NYFW in One Sentence
February 21, 2017
What were the New York Fashion Week Fall/Winter 2017 collections like last week? We summed up a selection of shows with just one sentence each.
Alice + Olivia
Italian Renaissance allusions, overlapping floral prints, layered ruffles and sequins combined romanticism and edginess in this modern-meets-vintage collection.
Proenza Schouler capped off its final NYFW runway show with a mash-up of differing styles from calf-length wool winter coats to dramatic cutouts to red, white and black leather wrap dresses, bidding a statement farewell.
With its show’s well-developed, sleek combinations and futuristic vibe, Delpozo showed that you can’t go wrong with clean lines, solid prints and architectural designs.
Oscar de la Renta
Creativity collided with Oscar de la Renta’s classic style in this bold collection marked by vibrant sequins, symmetrical patterns and pantsuits transitioning from simple black or white materials to riskier fuchsia or emerald green fabrics.
Fringe fur-lined leather jackets, patched-up shredded jeans, autumnal colored midi dresses and effortlessly chic ensembles idealized the Americana aesthetic and made the prairie seem like the new New York City.
Elegant as ever, Carolina Herrera embraced simplicity while adding an unexpected twist with deep v-neck cuts, gowns and a trench coat fashioned from denim topped off with a bow.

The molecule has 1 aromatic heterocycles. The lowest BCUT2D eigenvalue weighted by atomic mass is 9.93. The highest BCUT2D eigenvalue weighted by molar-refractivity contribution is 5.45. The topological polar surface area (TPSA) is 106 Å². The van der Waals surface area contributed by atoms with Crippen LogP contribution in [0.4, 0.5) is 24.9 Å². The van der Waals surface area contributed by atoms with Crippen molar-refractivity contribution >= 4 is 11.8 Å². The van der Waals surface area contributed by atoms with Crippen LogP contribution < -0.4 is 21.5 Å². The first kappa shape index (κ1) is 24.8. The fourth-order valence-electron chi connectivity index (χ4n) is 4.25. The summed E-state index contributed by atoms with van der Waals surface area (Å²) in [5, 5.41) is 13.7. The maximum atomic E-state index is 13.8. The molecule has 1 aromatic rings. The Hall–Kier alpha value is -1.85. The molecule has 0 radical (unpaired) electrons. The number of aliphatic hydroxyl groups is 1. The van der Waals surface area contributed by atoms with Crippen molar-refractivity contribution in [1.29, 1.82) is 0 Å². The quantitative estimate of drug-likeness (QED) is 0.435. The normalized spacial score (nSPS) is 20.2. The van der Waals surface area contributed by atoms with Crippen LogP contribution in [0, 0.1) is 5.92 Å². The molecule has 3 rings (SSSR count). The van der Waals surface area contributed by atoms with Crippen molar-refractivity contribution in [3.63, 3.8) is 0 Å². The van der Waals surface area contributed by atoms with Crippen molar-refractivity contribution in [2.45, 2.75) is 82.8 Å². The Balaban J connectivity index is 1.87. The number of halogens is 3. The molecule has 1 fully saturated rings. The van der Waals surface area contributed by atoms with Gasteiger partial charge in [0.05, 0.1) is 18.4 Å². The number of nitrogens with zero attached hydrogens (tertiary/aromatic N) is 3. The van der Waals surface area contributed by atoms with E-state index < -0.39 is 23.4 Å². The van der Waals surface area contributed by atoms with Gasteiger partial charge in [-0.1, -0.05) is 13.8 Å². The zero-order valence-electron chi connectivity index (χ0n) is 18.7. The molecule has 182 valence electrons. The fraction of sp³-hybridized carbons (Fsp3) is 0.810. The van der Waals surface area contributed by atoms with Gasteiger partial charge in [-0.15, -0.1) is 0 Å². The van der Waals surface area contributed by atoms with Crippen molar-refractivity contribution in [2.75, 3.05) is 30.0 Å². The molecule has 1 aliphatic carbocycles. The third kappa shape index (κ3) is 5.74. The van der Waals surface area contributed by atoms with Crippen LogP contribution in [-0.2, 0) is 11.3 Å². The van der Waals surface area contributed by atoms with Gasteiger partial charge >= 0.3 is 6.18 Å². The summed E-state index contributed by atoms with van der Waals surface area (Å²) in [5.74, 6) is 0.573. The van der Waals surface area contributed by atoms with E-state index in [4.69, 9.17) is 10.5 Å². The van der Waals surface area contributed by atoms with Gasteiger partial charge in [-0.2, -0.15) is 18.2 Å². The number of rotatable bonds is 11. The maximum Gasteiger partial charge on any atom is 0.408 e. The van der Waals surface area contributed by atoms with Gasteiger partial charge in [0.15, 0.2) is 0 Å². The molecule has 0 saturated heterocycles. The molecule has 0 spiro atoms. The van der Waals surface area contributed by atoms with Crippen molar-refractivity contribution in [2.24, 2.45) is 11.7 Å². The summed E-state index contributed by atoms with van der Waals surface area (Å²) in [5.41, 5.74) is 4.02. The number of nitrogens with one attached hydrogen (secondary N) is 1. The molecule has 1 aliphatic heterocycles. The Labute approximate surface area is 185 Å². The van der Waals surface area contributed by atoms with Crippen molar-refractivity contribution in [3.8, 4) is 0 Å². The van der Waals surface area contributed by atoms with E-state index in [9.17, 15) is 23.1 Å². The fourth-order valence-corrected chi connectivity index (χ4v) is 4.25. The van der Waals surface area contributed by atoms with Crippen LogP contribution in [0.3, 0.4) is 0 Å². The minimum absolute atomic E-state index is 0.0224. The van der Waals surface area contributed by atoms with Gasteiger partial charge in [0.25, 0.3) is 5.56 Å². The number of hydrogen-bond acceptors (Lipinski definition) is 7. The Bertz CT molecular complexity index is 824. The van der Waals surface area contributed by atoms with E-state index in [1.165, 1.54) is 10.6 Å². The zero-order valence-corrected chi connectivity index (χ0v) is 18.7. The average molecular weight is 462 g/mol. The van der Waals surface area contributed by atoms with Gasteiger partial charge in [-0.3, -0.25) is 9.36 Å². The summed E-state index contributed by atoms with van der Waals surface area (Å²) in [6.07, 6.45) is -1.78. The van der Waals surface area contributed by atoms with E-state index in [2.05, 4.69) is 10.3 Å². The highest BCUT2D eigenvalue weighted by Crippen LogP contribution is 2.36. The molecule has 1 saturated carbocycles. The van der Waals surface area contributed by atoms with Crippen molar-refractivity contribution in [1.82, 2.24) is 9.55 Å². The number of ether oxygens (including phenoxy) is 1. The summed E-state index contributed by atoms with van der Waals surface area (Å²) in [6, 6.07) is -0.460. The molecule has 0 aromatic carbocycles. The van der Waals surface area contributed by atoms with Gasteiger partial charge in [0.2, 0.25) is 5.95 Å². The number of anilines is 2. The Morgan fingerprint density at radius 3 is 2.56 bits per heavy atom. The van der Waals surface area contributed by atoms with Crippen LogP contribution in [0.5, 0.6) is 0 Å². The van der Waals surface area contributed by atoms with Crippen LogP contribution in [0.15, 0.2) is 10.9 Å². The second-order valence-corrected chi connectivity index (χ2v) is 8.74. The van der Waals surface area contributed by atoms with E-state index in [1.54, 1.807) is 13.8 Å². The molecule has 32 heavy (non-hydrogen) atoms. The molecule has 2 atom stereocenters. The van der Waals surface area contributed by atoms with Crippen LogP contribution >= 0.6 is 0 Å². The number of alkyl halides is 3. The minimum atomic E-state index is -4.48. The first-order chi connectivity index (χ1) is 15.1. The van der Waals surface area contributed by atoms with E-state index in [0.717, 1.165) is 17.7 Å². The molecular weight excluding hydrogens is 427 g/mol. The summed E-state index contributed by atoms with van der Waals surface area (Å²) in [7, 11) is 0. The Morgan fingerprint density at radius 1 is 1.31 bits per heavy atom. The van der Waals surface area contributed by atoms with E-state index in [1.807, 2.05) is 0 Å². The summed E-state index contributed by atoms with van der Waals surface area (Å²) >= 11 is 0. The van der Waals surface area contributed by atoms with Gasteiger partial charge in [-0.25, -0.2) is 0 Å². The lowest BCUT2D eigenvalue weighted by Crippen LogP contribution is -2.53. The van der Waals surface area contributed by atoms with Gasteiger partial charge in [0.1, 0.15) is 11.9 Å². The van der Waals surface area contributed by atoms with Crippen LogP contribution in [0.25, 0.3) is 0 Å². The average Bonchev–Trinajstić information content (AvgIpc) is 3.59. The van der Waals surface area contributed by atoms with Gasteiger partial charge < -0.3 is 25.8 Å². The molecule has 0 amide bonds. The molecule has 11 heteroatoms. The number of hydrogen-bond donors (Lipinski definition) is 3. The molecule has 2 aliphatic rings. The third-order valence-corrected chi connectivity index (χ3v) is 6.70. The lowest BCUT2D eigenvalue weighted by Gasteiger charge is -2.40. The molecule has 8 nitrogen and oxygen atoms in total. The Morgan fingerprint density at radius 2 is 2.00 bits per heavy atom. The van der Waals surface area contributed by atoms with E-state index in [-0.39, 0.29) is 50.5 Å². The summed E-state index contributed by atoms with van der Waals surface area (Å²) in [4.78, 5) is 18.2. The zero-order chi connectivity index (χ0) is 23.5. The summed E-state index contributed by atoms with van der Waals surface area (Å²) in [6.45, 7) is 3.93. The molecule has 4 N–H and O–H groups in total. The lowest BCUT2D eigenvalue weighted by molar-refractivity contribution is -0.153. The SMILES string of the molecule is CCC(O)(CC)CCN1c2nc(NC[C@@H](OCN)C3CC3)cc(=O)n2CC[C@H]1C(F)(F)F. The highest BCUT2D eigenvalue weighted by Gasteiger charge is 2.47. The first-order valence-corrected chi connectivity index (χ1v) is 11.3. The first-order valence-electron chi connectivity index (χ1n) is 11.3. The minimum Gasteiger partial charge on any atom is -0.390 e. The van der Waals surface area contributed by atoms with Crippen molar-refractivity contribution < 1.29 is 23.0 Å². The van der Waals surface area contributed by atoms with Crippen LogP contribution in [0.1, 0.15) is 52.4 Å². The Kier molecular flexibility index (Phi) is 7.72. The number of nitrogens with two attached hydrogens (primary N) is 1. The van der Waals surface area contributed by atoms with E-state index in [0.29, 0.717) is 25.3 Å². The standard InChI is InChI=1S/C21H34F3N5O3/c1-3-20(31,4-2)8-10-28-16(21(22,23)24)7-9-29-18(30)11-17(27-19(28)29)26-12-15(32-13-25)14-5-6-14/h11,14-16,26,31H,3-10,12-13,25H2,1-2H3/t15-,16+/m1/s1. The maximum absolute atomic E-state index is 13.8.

Alexander Wang is no stranger to directing trends, so if he said black is here to stay, rhinestone purses are all the rage, cigarette pants are worth investing in and “NO AFTER PARTY” is the new catchphrase, who are we to disagree?
Neutral hues were the talk of this ready-to-wear show as they complemented form-fitting silhouettes, minimalist satin gowns and crisp button-ups while drawing attention to an overall utilitarian feel.
Spring colors for fall, miniskirts with lengthy trains, loose-fitting ruched zipper dresses and formal yet sporty components proved that contradictions can definitely be positive.
Diane von Furstenberg
A mismatch of striking yet subtle shades, whimsical but mature patterns and free-flowing yet boxy structures showed that there’s not only harmony in chaos, but also that autumn fashion can still be fun.
A version of this article appeared in the Tuesday, Feb. 21 print edition. Email Sherah Ndjongo at [email protected]